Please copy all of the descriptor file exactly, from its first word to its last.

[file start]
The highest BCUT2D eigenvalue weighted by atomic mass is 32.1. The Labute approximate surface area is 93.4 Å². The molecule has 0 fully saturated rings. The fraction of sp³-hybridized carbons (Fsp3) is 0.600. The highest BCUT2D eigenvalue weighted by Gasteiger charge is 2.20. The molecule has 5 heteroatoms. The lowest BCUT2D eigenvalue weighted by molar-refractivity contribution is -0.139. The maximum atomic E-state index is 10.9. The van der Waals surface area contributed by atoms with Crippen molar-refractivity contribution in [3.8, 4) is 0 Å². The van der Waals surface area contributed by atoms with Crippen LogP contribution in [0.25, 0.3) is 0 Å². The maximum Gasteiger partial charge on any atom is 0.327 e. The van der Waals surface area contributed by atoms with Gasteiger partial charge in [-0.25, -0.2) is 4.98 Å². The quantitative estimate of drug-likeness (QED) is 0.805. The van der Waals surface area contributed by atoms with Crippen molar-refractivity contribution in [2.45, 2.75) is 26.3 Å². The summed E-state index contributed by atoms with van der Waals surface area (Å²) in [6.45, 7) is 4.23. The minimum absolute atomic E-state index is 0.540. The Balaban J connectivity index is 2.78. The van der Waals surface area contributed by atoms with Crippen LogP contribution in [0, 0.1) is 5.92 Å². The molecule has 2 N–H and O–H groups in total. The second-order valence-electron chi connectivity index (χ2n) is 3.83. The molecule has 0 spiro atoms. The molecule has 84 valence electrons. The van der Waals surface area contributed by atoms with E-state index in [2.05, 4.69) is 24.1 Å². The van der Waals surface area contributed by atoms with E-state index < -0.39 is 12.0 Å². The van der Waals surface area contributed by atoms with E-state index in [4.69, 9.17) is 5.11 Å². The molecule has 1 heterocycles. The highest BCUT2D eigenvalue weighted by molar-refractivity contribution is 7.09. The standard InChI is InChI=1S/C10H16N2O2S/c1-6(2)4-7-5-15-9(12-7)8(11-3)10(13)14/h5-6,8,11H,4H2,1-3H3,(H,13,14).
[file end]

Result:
The highest BCUT2D eigenvalue weighted by atomic mass is 32.1. The Labute approximate surface area is 93.4 Å². The molecule has 0 fully saturated rings. The fraction of sp³-hybridized carbons (Fsp3) is 0.600. The highest BCUT2D eigenvalue weighted by Gasteiger charge is 2.20. The molecule has 5 heteroatoms. The lowest BCUT2D eigenvalue weighted by molar-refractivity contribution is -0.139. The maximum atomic E-state index is 10.9. The van der Waals surface area contributed by atoms with Crippen molar-refractivity contribution in [3.8, 4) is 0 Å². The van der Waals surface area contributed by atoms with Crippen LogP contribution in [0.25, 0.3) is 0 Å². The maximum Gasteiger partial charge on any atom is 0.327 e. The van der Waals surface area contributed by atoms with Gasteiger partial charge in [-0.25, -0.2) is 4.98 Å². The quantitative estimate of drug-likeness (QED) is 0.805. The van der Waals surface area contributed by atoms with Crippen molar-refractivity contribution in [2.45, 2.75) is 26.3 Å². The summed E-state index contributed by atoms with van der Waals surface area (Å²) in [6.45, 7) is 4.23. The minimum absolute atomic E-state index is 0.540. The Balaban J connectivity index is 2.78. The van der Waals surface area contributed by atoms with Crippen LogP contribution in [0, 0.1) is 5.92 Å². The molecule has 2 N–H and O–H groups in total. The second-order valence-electron chi connectivity index (χ2n) is 3.83. The molecule has 0 spiro atoms. The molecule has 84 valence electrons. The van der Waals surface area contributed by atoms with E-state index in [2.05, 4.69) is 24.1 Å². The van der Waals surface area contributed by atoms with E-state index < -0.39 is 12.0 Å². The van der Waals surface area contributed by atoms with E-state index in [4.69, 9.17) is 5.11 Å². The molecule has 1 heterocycles. The highest BCUT2D eigenvalue weighted by molar-refractivity contribution is 7.09. The standard InChI is InChI=1S/C10H16N2O2S/c1-6(2)4-7-5-15-9(12-7)8(11-3)10(13)14/h5-6,8,11H,4H2,1-3H3,(H,13,14).